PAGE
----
however, the only way I can see a change is made other than working through the system (even a constitutional change is done through the system) is by military force.

          I am 99.999999% there will be no Egyptian type change in this country where the military sides with protesters and brings down the government and I hope and pray that is not the goal of this movement.   In fact, this is one of the things that scares me about this movement is its unwillingness to openly state its principals and goals.

          •  what do you think of the idea (8+ / 0-)

            of mass divestiture from banks and a general strike?

            think that might get the attention of a few folks? After all, we ARE the ones who actually make this country run.

            We'd need a lot more buy-in than we have now, of course. But I think you could stand to expand your thinking. There are ways to make this work. We have to be together on it and we have to be determined.

            I've become re-radicalized. Thanks a lot you bunch of oligarchical fascist sons-of-bitches. But once again, I have no choice. Bring it the fuck on.

            by mdmslle on Sun Oct 23, 2011 at 02:48:12 PM PDT

            [ Parent ]

            •  What do you believe (0+ / 0-)

              the consequences of a general strike and mass divestitures from the banks would be?

              If the right were in control of our congress and the White House it could mean new laws that are actually contrary to what you were trying to achieve.

              •  A general strike is aready illegal (1+ / 0-)
                Recommended by:
                Evolutionary

                What good are laws when you have the people on your side?  Not that I think it's likely for the GOP to get a real majority this election.

                There revolution will not be televised. But it will be blogged, a lot. Probably more so than is necessary.

                by AoT on Sun Oct 23, 2011 at 03:21:21 PM PDT

                [ Parent ]

              •  The Right is in control of our Congress and (1+ / 0-)
                Recommended by:
                Clarknt67

                White House. Which is exactly why it must be done.

                Truly the destruction of the earth only results from the destitution of its inhabitants, and its inhabitants become destitute only when rulers concern themselves with amassing wealth. Caliph Ali, 7th century

                by SadieB on Sun Oct 23, 2011 at 03:30:13 PM PDT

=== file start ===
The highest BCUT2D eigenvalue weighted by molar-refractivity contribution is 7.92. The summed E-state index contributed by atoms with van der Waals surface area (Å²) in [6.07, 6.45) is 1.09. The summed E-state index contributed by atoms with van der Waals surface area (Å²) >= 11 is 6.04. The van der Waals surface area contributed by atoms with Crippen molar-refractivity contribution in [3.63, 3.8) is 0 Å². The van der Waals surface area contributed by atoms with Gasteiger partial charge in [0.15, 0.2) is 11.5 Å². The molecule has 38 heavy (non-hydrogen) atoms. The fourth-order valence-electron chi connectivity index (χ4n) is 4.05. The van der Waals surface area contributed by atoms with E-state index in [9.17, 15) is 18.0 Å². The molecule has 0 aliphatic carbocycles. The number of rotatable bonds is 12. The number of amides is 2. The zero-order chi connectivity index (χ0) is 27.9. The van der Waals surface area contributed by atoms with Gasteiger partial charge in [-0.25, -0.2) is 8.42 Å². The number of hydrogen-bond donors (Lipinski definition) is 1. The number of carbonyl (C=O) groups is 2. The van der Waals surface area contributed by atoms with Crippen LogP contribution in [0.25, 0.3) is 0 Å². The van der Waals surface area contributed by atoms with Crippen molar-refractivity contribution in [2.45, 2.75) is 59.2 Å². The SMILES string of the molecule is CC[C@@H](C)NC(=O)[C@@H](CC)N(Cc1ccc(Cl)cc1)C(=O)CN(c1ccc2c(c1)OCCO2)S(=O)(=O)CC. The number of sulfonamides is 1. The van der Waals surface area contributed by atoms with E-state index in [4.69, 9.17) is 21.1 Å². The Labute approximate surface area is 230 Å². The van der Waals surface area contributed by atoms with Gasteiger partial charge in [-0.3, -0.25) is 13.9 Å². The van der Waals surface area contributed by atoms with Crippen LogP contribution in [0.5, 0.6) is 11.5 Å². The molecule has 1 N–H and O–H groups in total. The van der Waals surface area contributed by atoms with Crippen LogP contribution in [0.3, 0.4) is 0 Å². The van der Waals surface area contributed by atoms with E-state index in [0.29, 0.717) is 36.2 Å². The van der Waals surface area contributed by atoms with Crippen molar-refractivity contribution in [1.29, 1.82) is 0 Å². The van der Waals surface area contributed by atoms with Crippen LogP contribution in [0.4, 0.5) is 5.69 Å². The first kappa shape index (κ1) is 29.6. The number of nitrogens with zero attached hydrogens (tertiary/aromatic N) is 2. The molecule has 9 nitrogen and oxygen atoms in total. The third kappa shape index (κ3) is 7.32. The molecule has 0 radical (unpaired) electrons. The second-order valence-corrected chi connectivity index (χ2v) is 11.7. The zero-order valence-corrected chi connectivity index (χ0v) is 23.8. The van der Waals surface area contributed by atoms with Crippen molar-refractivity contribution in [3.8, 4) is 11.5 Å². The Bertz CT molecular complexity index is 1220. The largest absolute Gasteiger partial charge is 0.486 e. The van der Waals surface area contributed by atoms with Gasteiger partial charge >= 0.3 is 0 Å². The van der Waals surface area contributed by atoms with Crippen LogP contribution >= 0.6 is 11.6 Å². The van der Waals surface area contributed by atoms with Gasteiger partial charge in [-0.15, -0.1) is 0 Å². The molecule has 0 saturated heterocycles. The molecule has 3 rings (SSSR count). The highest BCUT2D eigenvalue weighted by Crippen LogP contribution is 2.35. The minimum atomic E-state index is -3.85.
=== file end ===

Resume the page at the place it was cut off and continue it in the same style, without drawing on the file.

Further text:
[ Parent ]

              •  Well, that's the question isn't it? (7+ / 0-)

                It takes courage, dear. We are after all talking about changing some deep systemic flaws that threaten our democracy.

                It's the same courage required by union workers like Verizon when they decided to strike in the middle of a recession. Or anytime frankly. It's a staring match. Sometimes the powerful need to be reminded who actually makes them the money they enjoy.

                No different.

                And I'm not sure where you came up with the idea of a GOP run government. Im sure I never suggested not supporting democrats and neither have most here. But our party has succumbed to the corruption too. It's built into the system sadly and anyone who doesn't play can't keep their job. Yes I will support democrats but I have no problem being honest about our own party being comprised.

                I've become re-radicalized. Thanks a lot you bunch of oligarchical fascist sons-of-bitches. But once again, I have no choice. Bring it the fuck on.

                by mdmslle on Sun Oct 23, 2011 at 03:39:37 PM PDT

                [ Parent ]

                •  I've spent a lot of time talking to my (2+ / 0-)
                  Recommended by:
                  Orinoco, petral

                  local OWS and I hear consistently that both parties are to blame and it is not worth voting for either party.

                  I've read comments about legislatures not mattering because the movement is going to make them obsolete.  While the movement may be one thing to you, it means something else to others.    This is my problem with the lack of a clear set of guiding principals.

                  If the movement truly doesn't believe that the 99% won't be far better off going out in strength to vote in the 2012 elections for keeping control of the federal government out of the hands of Republicans, then I think they are missing a opportunity to really improve the lot of the 99% in the near term.

                  •  Write a manifesto (5+ / 0-)

                    A manifesto is not a list of demands - it is an expression of intentions and goals. For example we need to see less inequality in financial rewards. This is measurable. We need to see better health care. This is measurable. We need to see better education. This is also measurable.

                    OWS does not need to put up leaders - there are plenty there already. Some are pretty damn cool. What they need is a kick in the ass when they get it wrong, not just at election time. We need better media and livestreaming and people posting their own videos and photographs supplies that.

                    Media also needs a kick in the pants. When Rush lies he needs to get called on it. But it is no good just calling him names - we need to do it with deep respect by simply supplying facts. The media has lost respect fo facts. If they don't have the facts they should not be called news. Maybe pass some media laws about content that carries the name "news". The facts need to be respected.